“Those 30 brands are larger than most wholesalers. So they’re really not looking to put anyone in business; they’re looking to take these brands over and grow them,” said the executive who has experience on both sides of the table. “These brands are going to have to be emphasized at some level, probably more than they have been, and it’s a finite universe of distribution. So it’s entirely possible that some smaller brands may be impacted.”
Higher-priced brands will see little impact, because they’re filling a niche unique from the one frequented by consumers spending less than $11 a bottle. However, vintners such as the Wine Group, which also targets value-conscious consumers, could be in for a fight. Together with Trinchero Family Estates, the Wine Group and Gallo are the top three suppliers in the price segment. Neither Trinchero nor the Wine Group responded to requests for comment. Retailers were also mum when asked to comment on how changes might affect them.
A key challenge for vintners is getting the attention needed to build market share and move through the large volume of juice on the market. Altria Inc. gave evidence of this earlier this year, when it reported the write-down of its Columbia Crest brand. Sales were down, and the oncoming wave of juice from the 2018 harvest — which saw plenty of fruit dropped — put it in a difficult position (its subsidiary, Ste. Michelle Wine Estates, has not renewed contracts with some growers).
“It’s hard to get time and attention on your brands when you’re competing against all of the other suppliers,” the winery executive said of the situation facing vintners. “It’s a fight for focus and attention, and as these distributor houses get larger, this is going to make it more complicated, more difficult.”
Gallo, on the other hand, has been here before — literally. When it acquired Columbia Winery and the Covey Run brand in 2012, the purchase was hailed as an opportunity for Washington wines to get national distribution. Now, with Hogue Cellars coming under its wing and a large volume of Columbia Valley wine seeking a home, Gallo’s size may give Washington and established brands like Hogue the clout needed to find a new niche as consumer preferences shift.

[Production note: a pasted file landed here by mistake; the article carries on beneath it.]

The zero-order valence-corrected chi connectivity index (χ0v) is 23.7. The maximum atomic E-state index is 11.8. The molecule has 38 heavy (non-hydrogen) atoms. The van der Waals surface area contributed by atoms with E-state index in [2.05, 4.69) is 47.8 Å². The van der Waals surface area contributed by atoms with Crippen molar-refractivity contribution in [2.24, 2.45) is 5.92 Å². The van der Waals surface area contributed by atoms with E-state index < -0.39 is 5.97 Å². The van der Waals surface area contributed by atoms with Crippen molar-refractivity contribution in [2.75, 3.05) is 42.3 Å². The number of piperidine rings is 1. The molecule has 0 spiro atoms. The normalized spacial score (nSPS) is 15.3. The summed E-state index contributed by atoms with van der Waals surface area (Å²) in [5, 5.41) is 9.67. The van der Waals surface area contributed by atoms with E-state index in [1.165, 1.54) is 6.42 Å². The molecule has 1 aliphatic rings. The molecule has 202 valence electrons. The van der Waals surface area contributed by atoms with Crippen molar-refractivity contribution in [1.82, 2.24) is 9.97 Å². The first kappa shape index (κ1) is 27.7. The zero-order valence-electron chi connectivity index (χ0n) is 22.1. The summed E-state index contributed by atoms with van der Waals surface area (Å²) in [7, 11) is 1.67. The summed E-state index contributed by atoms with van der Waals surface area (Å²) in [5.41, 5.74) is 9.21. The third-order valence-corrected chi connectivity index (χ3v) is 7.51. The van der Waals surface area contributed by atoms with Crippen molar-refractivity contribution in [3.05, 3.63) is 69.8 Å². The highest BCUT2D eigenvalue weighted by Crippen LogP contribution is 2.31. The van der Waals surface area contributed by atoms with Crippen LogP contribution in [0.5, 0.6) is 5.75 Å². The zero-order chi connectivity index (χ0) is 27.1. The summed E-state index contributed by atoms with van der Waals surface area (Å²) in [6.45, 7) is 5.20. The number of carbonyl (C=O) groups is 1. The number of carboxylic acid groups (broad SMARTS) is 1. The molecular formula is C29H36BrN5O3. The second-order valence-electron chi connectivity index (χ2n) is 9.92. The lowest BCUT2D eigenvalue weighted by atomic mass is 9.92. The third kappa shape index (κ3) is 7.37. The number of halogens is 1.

Jeff Bitter, president of the Allied Grape Growers, said the deal could be something that reverberates through the industry for years. He said it’s always a challenge when a grower loses a buyer, but in this particular situation Gallo is a known entity. “Gallo is a Californian family-owned business that has showed its loyalty to California in many different ways,” Bitter said.
He added it’s also good to see a leader in the wine business make a significant investment in the lower-priced tier of the market. “They didn’t buy 30 brands with the intent of doing nothing, they bought them to do something. I’m excited to see what Gallo’s plan is to utilize their presence in this segment of the business to appeal to the next generation of consumers,” he said. “Consumers don’t start drinking wine at $20 a bottle. Somebody has to appeal to them to get drinking wine at all.”
— Peter Mitham, Andrew Adams
Wine Industry Metrics: Steady Sales Growth
U.S. wine sales increased 7% in April to $3.8 billion, according to bw166, supporting steady growth in the latest 12 months of 3% to $48 billion. Domestic table wines enjoyed the strongest gains. While off-premise sales tracked by Nielsen decreased 1%, direct-to-consumer (DtC) shipments increased 12% to $325 million. Rosé sales enjoyed some of the strongest growth across channels. Winejobs.com’s Winery Job Index perked up after several months of decline, rising 4% from a year earlier to 499. The strongest demand was for sales and marketing staff (up 24%) and winemaking and production positions (up 11%).
U.S. wine sales increased 7% in April versus a year earlier, market research firm bw166 reported, rising to $3.8 billion. Sales in the latest 12 months increased to nearly $48 billion, up 3% from a year earlier. Among domestic wines, table wine sales maintained their momentum in the latest 12 months, increasing 4% to nearly $43 billion while sparkling wines inched up 1% to $2 billion. Meanwhile, sales of bulk imports pulled back 18% to $1.6 billion.
Nielsen reported that sales of domestic table and sparkling wines through the off-premise outlets it tracks fell 1% to $844 million in the four weeks ended Apr. 20. Case sales approached 9.5 million for the month, down 4% from a year earlier. Table wine sales, which represent the largest share of domestic wines, led the decrease. Sales of domestic table wines in glass packaging fell nearly 5%. Sales in the 52 weeks ended Apr. 20 increased 1% to $11.2 billion, while volumes in the period declined more than 1% to 126.9 million cases. Growth in value exceeded volume growth as consumers’ continued to spend more but drink less, a trend also seen in the monthly figures.